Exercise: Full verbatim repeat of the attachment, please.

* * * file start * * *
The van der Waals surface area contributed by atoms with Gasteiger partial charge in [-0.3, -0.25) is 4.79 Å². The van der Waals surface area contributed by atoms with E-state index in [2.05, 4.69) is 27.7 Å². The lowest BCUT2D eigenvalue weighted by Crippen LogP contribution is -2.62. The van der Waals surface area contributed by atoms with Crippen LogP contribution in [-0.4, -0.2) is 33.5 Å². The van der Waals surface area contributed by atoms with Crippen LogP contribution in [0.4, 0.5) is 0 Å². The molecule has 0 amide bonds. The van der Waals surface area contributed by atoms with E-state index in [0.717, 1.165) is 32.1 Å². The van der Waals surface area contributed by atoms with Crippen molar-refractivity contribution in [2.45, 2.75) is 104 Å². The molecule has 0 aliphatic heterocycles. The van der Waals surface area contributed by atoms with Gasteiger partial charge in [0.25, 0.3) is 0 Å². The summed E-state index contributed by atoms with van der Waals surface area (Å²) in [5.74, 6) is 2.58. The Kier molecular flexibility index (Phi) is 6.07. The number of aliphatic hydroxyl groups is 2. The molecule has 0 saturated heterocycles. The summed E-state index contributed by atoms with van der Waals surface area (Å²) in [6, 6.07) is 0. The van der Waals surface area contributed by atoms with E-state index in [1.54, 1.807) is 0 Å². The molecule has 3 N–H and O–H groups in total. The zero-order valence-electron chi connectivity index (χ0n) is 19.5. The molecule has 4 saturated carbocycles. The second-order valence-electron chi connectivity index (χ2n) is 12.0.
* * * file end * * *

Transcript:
The van der Waals surface area contributed by atoms with Gasteiger partial charge in [-0.3, -0.25) is 4.79 Å². The van der Waals surface area contributed by atoms with E-state index in [2.05, 4.69) is 27.7 Å². The lowest BCUT2D eigenvalue weighted by Crippen LogP contribution is -2.62. The van der Waals surface area contributed by atoms with Crippen LogP contribution in [-0.4, -0.2) is 33.5 Å². The van der Waals surface area contributed by atoms with Crippen LogP contribution in [0.4, 0.5) is 0 Å². The molecule has 0 amide bonds. The van der Waals surface area contributed by atoms with E-state index in [0.717, 1.165) is 32.1 Å². The van der Waals surface area contributed by atoms with Crippen molar-refractivity contribution in [2.45, 2.75) is 104 Å². The molecule has 0 aliphatic heterocycles. The van der Waals surface area contributed by atoms with Gasteiger partial charge in [0.25, 0.3) is 0 Å². The summed E-state index contributed by atoms with van der Waals surface area (Å²) in [5.74, 6) is 2.58. The Kier molecular flexibility index (Phi) is 6.07. The number of aliphatic hydroxyl groups is 2. The molecule has 0 saturated heterocycles. The summed E-state index contributed by atoms with van der Waals surface area (Å²) in [6, 6.07) is 0. The van der Waals surface area contributed by atoms with E-state index in [1.54, 1.807) is 0 Å². The molecule has 3 N–H and O–H groups in total. The zero-order valence-electron chi connectivity index (χ0n) is 19.5. The molecule has 4 saturated carbocycles. The second-order valence-electron chi connectivity index (χ2n) is 12.0.